U.S. home prices surged again in October as the housing market continues to boom in the wake of last year’s coronavirus recession.
The S&P CoreLogic Case-Shiller 20-city home price index, out Tuesday, climbed 18.4% in October from a year earlier. The gain marked a slight deceleration from a 19.1% year-over-year increase in September but was about in line with what economists had been expecting.
All 20 cities posted double-digit annual gains. The hottest markets were Phoenix (up 32.3%), Tampa (28.1%) and Miami (25.7%). Minneapolis and Chicago posted the smallest increases, 11.5% each.
“Home price growth will slow further in the year ahead, but continue to go up,″ said Danielle Hale, chief economist at Realtor.com. “As housing costs eat up a larger share of home purchaser’s paychecks, buyers will get creative. Many will take advantage of ongoing workplace flexibility to move to the suburbs where despite home price gains, many can still find a lower price per square foot than nearby cities.″
It remains unclear if that shift is permanent or an aberration, said Craig Lazzara, managing director at S&P Dow Jones Indices.
“We have previously suggested that the strength in the U.S. housing market is being driven in part by a change in locational preferences as households react to the COVID pandemic,” Lazzara said. “More data will be required to understand whether this demand surge represents an acceleration of purchases that would have occurred over the next several years, or reflects a more permanent secular change.”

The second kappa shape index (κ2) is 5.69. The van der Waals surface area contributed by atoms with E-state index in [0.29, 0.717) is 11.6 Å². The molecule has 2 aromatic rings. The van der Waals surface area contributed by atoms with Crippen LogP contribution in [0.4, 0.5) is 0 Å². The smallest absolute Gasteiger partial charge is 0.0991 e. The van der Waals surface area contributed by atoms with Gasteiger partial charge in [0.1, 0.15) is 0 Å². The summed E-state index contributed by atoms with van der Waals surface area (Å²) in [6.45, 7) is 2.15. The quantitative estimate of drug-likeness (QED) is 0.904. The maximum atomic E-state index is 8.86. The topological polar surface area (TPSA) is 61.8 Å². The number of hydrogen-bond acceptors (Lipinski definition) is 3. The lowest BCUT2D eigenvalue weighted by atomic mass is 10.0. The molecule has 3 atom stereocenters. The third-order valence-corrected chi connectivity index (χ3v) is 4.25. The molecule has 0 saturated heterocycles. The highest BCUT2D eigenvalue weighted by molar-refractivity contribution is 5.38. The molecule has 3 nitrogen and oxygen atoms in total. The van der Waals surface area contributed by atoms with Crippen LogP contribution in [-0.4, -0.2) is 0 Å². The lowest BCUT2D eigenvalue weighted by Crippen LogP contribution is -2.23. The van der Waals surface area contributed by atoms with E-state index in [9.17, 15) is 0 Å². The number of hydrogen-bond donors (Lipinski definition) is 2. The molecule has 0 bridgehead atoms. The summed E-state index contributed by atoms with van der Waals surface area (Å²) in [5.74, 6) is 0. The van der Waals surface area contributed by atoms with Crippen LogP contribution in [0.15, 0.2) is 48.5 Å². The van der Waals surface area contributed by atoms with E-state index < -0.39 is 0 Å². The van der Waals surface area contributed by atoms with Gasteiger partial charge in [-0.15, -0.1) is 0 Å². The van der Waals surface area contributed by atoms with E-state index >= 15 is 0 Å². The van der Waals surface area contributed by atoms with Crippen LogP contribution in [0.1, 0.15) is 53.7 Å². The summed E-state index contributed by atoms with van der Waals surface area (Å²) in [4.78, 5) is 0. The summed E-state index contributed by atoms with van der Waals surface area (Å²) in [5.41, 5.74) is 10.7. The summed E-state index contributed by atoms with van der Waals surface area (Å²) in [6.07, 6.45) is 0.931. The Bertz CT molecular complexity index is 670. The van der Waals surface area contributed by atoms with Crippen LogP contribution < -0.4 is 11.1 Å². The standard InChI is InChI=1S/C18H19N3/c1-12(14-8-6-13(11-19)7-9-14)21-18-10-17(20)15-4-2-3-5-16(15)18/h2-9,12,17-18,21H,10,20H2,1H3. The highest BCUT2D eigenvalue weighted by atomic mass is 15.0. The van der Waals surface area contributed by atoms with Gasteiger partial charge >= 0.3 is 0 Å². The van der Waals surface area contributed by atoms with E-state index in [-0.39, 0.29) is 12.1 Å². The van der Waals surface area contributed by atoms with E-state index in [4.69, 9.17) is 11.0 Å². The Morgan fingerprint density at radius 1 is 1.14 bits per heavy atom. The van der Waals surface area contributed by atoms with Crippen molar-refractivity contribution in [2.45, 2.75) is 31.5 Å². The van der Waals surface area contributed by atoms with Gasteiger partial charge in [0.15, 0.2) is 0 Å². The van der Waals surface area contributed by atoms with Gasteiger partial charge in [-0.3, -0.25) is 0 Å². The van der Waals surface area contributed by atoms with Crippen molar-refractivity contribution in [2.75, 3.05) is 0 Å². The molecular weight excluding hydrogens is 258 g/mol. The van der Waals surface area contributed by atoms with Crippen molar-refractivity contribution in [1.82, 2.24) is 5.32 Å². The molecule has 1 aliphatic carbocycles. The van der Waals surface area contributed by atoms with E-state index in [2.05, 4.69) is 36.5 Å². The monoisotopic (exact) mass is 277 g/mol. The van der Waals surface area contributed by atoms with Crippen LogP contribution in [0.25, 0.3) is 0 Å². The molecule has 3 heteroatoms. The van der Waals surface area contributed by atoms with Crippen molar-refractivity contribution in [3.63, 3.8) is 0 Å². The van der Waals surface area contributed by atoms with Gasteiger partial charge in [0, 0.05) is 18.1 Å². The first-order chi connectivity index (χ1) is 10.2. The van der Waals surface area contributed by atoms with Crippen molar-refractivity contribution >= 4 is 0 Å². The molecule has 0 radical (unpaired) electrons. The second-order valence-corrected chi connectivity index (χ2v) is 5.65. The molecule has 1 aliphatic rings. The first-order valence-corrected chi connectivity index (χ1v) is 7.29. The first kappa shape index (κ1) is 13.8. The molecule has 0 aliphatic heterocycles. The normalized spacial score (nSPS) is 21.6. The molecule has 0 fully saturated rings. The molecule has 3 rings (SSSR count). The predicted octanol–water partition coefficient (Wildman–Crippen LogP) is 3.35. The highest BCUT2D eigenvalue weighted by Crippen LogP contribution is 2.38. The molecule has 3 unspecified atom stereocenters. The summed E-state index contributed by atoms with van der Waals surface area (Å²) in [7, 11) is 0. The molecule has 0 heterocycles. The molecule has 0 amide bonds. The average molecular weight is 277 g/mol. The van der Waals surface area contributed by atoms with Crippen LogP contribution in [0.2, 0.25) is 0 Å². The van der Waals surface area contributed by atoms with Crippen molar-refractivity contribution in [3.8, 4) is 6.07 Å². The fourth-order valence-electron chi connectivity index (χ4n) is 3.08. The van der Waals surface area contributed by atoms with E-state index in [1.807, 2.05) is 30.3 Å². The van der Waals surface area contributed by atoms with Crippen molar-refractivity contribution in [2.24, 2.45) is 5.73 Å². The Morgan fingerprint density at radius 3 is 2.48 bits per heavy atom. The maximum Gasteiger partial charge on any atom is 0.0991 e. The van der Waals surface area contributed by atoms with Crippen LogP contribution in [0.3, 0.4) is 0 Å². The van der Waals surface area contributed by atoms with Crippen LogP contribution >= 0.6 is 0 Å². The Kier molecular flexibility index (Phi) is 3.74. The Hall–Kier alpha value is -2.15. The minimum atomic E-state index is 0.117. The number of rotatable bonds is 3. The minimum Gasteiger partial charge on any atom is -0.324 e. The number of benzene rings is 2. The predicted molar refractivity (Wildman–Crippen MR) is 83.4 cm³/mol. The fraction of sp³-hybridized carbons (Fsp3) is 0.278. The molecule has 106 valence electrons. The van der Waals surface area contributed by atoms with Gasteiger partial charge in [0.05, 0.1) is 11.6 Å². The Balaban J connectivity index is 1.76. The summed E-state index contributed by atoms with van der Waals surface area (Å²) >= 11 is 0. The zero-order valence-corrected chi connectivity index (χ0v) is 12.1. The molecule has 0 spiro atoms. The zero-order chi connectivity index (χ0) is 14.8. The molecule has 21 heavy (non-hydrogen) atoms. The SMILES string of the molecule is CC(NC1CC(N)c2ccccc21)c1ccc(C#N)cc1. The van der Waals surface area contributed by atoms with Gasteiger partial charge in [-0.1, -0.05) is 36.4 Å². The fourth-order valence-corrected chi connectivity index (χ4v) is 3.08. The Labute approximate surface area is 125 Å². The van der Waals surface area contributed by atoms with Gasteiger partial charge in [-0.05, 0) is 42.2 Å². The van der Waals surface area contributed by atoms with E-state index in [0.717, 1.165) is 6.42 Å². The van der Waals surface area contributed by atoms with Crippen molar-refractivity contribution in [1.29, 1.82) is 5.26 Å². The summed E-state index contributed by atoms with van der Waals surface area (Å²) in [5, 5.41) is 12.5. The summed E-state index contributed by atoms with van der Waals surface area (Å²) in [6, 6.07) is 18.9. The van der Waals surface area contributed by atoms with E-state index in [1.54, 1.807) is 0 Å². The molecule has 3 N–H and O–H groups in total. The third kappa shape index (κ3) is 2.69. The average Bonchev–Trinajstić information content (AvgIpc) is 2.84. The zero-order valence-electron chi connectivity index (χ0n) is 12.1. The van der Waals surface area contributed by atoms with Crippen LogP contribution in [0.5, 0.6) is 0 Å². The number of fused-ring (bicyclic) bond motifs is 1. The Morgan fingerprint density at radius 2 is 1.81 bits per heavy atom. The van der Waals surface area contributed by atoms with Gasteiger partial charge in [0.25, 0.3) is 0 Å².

Last week, mortgage rates fell — to 3.05% for the benchmark 30-year, fixed-rate and 2.66% for the 15-year fixed-rate home loan. The persistently low rates signal that credit markets appear more concerned about the omicron variant depressing economic growth than about the highest inflation rates in nearly 40 years.
The National Association of Realtors reported last week that sales of previously occupied homes rose for the third straight month in November to a seasonally adjusted annual rate of 6.46 million.
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Home sale prices nationwide rose in June, though experts predict price growth will falter in July when the numbers come in.
Prices rose nearly 5 percent year-over-year compared to June 2019, and prices in June increased 1 percent from May prices, according to Mansion Global, citing an analysis from CoreLogic. July home prices have not been released.
CoreLogic’s chief economist attributed the June uptick to a decline in inventory and record-low mortgage rates, which enabled first-time homebuyers and millennials to buy.
The forecast for July is not as rosy. CoreLogic predicts prices will drop 1 percent in July, and expects to report negative annual price growth by next year.
A recent report from the National Association of Realtors showed a larger gain in June. The NAR report revealed sales of existing homes across four major regions shot up 20.7 percent in June compared to May. It also found that the median home price also increased to $295,300 — marking the 100th month in a row that year-over-year median home prices have increased. [MG] — Erin Hudson